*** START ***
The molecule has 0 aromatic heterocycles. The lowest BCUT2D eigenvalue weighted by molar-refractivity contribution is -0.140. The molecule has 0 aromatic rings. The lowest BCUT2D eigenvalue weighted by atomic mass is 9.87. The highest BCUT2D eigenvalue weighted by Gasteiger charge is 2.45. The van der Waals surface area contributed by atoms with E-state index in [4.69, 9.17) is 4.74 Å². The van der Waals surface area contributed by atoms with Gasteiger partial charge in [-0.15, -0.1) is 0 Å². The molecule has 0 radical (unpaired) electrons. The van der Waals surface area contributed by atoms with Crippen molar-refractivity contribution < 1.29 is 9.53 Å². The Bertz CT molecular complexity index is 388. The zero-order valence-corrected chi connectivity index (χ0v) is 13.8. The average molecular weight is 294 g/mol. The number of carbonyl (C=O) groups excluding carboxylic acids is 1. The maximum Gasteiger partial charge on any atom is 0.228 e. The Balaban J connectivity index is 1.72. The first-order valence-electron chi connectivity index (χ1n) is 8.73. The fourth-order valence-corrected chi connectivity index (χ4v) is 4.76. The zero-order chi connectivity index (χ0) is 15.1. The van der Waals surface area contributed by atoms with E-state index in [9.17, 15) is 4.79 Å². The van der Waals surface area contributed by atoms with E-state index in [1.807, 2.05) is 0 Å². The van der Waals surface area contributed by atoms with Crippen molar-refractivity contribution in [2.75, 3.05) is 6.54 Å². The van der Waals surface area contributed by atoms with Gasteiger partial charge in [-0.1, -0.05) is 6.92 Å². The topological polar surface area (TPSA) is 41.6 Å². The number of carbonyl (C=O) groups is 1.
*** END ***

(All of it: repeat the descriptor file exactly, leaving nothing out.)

The molecule has 0 aromatic heterocycles. The lowest BCUT2D eigenvalue weighted by molar-refractivity contribution is -0.140. The molecule has 0 aromatic rings. The lowest BCUT2D eigenvalue weighted by atomic mass is 9.87. The highest BCUT2D eigenvalue weighted by Gasteiger charge is 2.45. The van der Waals surface area contributed by atoms with E-state index in [4.69, 9.17) is 4.74 Å². The van der Waals surface area contributed by atoms with Gasteiger partial charge in [-0.15, -0.1) is 0 Å². The molecule has 0 radical (unpaired) electrons. The van der Waals surface area contributed by atoms with Crippen molar-refractivity contribution < 1.29 is 9.53 Å². The Bertz CT molecular complexity index is 388. The zero-order valence-corrected chi connectivity index (χ0v) is 13.8. The average molecular weight is 294 g/mol. The number of carbonyl (C=O) groups excluding carboxylic acids is 1. The maximum Gasteiger partial charge on any atom is 0.228 e. The Balaban J connectivity index is 1.72. The first-order valence-electron chi connectivity index (χ1n) is 8.73. The fourth-order valence-corrected chi connectivity index (χ4v) is 4.76. The zero-order chi connectivity index (χ0) is 15.1. The van der Waals surface area contributed by atoms with E-state index in [9.17, 15) is 4.79 Å². The van der Waals surface area contributed by atoms with E-state index in [1.807, 2.05) is 0 Å². The van der Waals surface area contributed by atoms with Crippen molar-refractivity contribution in [2.75, 3.05) is 6.54 Å². The van der Waals surface area contributed by atoms with Gasteiger partial charge in [-0.1, -0.05) is 6.92 Å². The topological polar surface area (TPSA) is 41.6 Å². The number of carbonyl (C=O) groups is 1.